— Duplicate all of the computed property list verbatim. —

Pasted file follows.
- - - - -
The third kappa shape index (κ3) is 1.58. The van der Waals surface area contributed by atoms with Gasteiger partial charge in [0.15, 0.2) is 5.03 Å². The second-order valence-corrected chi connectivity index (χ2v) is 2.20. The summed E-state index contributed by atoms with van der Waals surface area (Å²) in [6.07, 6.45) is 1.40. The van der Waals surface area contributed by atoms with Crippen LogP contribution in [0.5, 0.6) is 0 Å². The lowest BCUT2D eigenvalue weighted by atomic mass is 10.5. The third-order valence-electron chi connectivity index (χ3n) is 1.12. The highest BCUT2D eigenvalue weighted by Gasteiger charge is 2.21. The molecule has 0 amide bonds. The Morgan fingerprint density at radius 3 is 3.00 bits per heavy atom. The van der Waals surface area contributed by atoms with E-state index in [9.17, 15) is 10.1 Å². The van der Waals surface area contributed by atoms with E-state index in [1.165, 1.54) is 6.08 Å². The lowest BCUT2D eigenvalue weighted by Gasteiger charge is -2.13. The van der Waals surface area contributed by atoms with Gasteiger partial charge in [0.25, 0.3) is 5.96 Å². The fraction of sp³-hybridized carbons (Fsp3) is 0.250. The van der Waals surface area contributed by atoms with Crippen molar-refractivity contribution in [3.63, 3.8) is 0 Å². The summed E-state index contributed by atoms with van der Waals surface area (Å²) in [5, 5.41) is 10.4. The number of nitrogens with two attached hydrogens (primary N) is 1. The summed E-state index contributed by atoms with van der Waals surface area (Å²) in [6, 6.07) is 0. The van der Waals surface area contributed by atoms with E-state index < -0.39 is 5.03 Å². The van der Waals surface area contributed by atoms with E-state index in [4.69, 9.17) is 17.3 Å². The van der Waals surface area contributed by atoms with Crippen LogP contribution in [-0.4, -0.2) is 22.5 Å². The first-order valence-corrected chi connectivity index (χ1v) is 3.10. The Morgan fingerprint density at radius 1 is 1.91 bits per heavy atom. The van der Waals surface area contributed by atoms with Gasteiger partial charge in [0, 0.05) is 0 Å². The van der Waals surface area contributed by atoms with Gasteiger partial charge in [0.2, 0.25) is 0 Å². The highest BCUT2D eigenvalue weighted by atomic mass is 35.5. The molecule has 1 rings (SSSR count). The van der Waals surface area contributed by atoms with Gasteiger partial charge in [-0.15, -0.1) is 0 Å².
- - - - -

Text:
The third kappa shape index (κ3) is 1.58. The van der Waals surface area contributed by atoms with Gasteiger partial charge in [0.15, 0.2) is 5.03 Å². The second-order valence-corrected chi connectivity index (χ2v) is 2.20. The summed E-state index contributed by atoms with van der Waals surface area (Å²) in [6.07, 6.45) is 1.40. The van der Waals surface area contributed by atoms with Crippen LogP contribution in [0.5, 0.6) is 0 Å². The lowest BCUT2D eigenvalue weighted by atomic mass is 10.5. The third-order valence-electron chi connectivity index (χ3n) is 1.12. The highest BCUT2D eigenvalue weighted by Gasteiger charge is 2.21. The molecule has 0 amide bonds. The Morgan fingerprint density at radius 3 is 3.00 bits per heavy atom. The van der Waals surface area contributed by atoms with E-state index in [9.17, 15) is 10.1 Å². The van der Waals surface area contributed by atoms with E-state index in [1.165, 1.54) is 6.08 Å². The lowest BCUT2D eigenvalue weighted by Gasteiger charge is -2.13. The van der Waals surface area contributed by atoms with Gasteiger partial charge in [0.25, 0.3) is 5.96 Å². The fraction of sp³-hybridized carbons (Fsp3) is 0.250. The van der Waals surface area contributed by atoms with Crippen molar-refractivity contribution in [3.63, 3.8) is 0 Å². The summed E-state index contributed by atoms with van der Waals surface area (Å²) in [5, 5.41) is 10.4. The number of nitrogens with two attached hydrogens (primary N) is 1. The summed E-state index contributed by atoms with van der Waals surface area (Å²) in [6, 6.07) is 0. The van der Waals surface area contributed by atoms with E-state index < -0.39 is 5.03 Å². The van der Waals surface area contributed by atoms with E-state index in [4.69, 9.17) is 17.3 Å². The van der Waals surface area contributed by atoms with Crippen LogP contribution in [-0.4, -0.2) is 22.5 Å². The first-order valence-corrected chi connectivity index (χ1v) is 3.10. The Morgan fingerprint density at radius 1 is 1.91 bits per heavy atom. The van der Waals surface area contributed by atoms with Gasteiger partial charge in [0, 0.05) is 0 Å². The van der Waals surface area contributed by atoms with Gasteiger partial charge in [0.2, 0.25) is 0 Å². The highest BCUT2D eigenvalue weighted by atomic mass is 35.5. The molecule has 1 rings (SSSR count). The van der Waals surface area contributed by atoms with Gasteiger partial charge in [-0.15, -0.1) is 0 Å².